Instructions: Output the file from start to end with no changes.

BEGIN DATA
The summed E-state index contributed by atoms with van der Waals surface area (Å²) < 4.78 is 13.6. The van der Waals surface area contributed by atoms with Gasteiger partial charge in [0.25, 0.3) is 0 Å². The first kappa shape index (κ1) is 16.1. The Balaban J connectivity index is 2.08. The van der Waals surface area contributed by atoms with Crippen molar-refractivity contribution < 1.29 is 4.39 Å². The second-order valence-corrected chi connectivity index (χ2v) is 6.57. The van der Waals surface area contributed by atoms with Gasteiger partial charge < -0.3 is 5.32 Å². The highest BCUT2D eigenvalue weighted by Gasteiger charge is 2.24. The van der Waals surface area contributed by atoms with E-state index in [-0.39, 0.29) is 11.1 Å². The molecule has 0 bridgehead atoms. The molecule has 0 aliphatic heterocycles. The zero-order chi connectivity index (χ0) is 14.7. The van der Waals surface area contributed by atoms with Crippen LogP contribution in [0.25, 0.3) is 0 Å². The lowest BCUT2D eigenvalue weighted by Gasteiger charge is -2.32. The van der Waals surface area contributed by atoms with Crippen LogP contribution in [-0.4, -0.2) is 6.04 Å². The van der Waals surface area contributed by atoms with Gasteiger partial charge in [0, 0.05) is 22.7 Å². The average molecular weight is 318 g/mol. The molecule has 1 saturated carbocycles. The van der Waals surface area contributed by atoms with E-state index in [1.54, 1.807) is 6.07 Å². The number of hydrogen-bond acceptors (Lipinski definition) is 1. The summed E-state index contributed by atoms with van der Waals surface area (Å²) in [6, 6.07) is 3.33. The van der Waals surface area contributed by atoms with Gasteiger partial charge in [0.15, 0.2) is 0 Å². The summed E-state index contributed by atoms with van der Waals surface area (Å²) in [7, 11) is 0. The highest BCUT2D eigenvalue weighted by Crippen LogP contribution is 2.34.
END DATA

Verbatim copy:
The summed E-state index contributed by atoms with van der Waals surface area (Å²) < 4.78 is 13.6. The van der Waals surface area contributed by atoms with Gasteiger partial charge in [0.25, 0.3) is 0 Å². The first kappa shape index (κ1) is 16.1. The Balaban J connectivity index is 2.08. The van der Waals surface area contributed by atoms with Crippen molar-refractivity contribution < 1.29 is 4.39 Å². The second-order valence-corrected chi connectivity index (χ2v) is 6.57. The van der Waals surface area contributed by atoms with Gasteiger partial charge < -0.3 is 5.32 Å². The highest BCUT2D eigenvalue weighted by Gasteiger charge is 2.24. The van der Waals surface area contributed by atoms with E-state index in [-0.39, 0.29) is 11.1 Å². The molecule has 0 bridgehead atoms. The molecule has 0 aliphatic heterocycles. The zero-order chi connectivity index (χ0) is 14.7. The van der Waals surface area contributed by atoms with Crippen LogP contribution in [0.25, 0.3) is 0 Å². The lowest BCUT2D eigenvalue weighted by Gasteiger charge is -2.32. The van der Waals surface area contributed by atoms with Crippen LogP contribution in [-0.4, -0.2) is 6.04 Å². The van der Waals surface area contributed by atoms with Gasteiger partial charge in [0, 0.05) is 22.7 Å². The average molecular weight is 318 g/mol. The molecule has 1 saturated carbocycles. The van der Waals surface area contributed by atoms with E-state index in [1.54, 1.807) is 6.07 Å². The number of hydrogen-bond acceptors (Lipinski definition) is 1. The summed E-state index contributed by atoms with van der Waals surface area (Å²) in [6, 6.07) is 3.33. The van der Waals surface area contributed by atoms with Gasteiger partial charge in [0.15, 0.2) is 0 Å². The summed E-state index contributed by atoms with van der Waals surface area (Å²) in [7, 11) is 0. The highest BCUT2D eigenvalue weighted by Crippen LogP contribution is 2.34.